After concise and careful thought, we can call this show one of the greatest shows to ever grace cable television. Sons Of Anarchy, a show praised (by yours truly) for its barbaric violence and a shakespearian plot reminded me of some of our discussions in class. With hopes that my clear publicizing will coax some of you into watching the show I will try not to spoil the plot while trying to link it to our class discussion. You see the man above with the “reaper” tattoo on his back, and his motorcycle club above and the charter location below? That is a type of identification for the people in that show and in reality for many people in motorcycle clubs, gangs etc. Whenever there was a gang retaliation to an event in that show, the current leader would ask to “Check the ink”. The “ink” is so serious to them in this show that once a person leaves the club, they have to either cut the skin with the tattoos of the club off or blacken it out with a blow torch.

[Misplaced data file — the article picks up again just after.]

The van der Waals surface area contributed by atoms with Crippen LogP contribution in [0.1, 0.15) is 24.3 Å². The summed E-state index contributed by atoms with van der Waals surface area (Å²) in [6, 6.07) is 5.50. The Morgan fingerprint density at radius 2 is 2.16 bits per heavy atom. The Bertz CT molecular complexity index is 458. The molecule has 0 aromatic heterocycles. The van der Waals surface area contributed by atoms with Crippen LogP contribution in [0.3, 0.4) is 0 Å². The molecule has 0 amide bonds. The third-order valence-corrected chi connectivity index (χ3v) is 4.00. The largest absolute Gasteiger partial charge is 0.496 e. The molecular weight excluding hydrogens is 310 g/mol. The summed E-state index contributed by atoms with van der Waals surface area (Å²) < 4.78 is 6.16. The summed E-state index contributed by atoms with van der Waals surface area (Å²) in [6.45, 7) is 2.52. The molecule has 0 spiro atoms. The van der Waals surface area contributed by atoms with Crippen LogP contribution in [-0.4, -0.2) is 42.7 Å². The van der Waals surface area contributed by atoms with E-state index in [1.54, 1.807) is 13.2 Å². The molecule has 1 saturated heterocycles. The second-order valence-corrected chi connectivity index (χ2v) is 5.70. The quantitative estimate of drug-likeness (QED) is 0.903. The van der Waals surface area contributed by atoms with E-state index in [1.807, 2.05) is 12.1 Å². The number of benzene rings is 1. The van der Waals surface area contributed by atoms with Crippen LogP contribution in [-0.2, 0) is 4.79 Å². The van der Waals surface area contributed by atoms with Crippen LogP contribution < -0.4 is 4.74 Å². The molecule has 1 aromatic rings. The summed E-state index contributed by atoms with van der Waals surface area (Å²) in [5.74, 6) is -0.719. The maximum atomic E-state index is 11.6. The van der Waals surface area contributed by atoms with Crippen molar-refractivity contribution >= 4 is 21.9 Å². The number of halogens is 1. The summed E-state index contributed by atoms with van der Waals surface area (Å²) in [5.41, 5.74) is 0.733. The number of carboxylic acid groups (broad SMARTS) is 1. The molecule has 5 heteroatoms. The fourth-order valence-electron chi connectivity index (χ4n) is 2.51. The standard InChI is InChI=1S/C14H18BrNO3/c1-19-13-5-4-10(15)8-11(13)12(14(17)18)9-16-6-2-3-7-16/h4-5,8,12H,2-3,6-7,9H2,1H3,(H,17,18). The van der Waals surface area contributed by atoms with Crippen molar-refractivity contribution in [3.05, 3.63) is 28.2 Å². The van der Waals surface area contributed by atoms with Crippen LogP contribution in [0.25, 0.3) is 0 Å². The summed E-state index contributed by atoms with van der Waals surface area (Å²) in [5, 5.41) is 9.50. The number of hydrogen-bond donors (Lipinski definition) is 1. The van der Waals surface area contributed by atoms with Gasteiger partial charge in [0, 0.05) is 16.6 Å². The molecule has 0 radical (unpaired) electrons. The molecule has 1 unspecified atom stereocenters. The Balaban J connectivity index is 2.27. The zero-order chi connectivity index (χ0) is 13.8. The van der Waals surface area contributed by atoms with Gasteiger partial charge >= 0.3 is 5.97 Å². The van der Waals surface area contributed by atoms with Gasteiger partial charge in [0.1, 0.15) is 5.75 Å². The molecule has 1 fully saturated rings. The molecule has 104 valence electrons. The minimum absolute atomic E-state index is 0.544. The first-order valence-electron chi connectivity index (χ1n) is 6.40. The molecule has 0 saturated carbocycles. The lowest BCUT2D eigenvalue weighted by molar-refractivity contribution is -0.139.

Culturally, paradigms about the body fluctuate. In some tribes in Africa, people get tribal marks in forms of tattoos and scars on their face, their arms, legs and other body parts and to this tells where they are from. The body is used as a sort of identification card. The spectrum that body art is viewed is amazing. A woman struck a conversation with me in a cafe a couple of weeks ago and she had 3 very tiny tattoos on her left hand. I asked “What are those about?” She said “I got them because I was just feeling a little crazy, they don’t really mean anything but I have to hide them when I visit my parents”. I realized she viewed her body differently than the Sons Of Anarchy. They were overly proud and obnoxious of their identity through their body (which is not a bad thing), not only did they have the “reaper” tattoos they got jackets, baby clothing, furniture and all sorts of “reaper” paraphernalia. They made it a whole thing! It was something they sported proudly because it proved who they were and proved they belong to something. Similar to some other cultures that having body art. No one gets 3 deep permanent cuts on their cheek if they do not want people to see it.
We can see how body art is juxtaposed in cultures some are really proud and must show it off while other cultures it is “not a thing meant for everyone to see”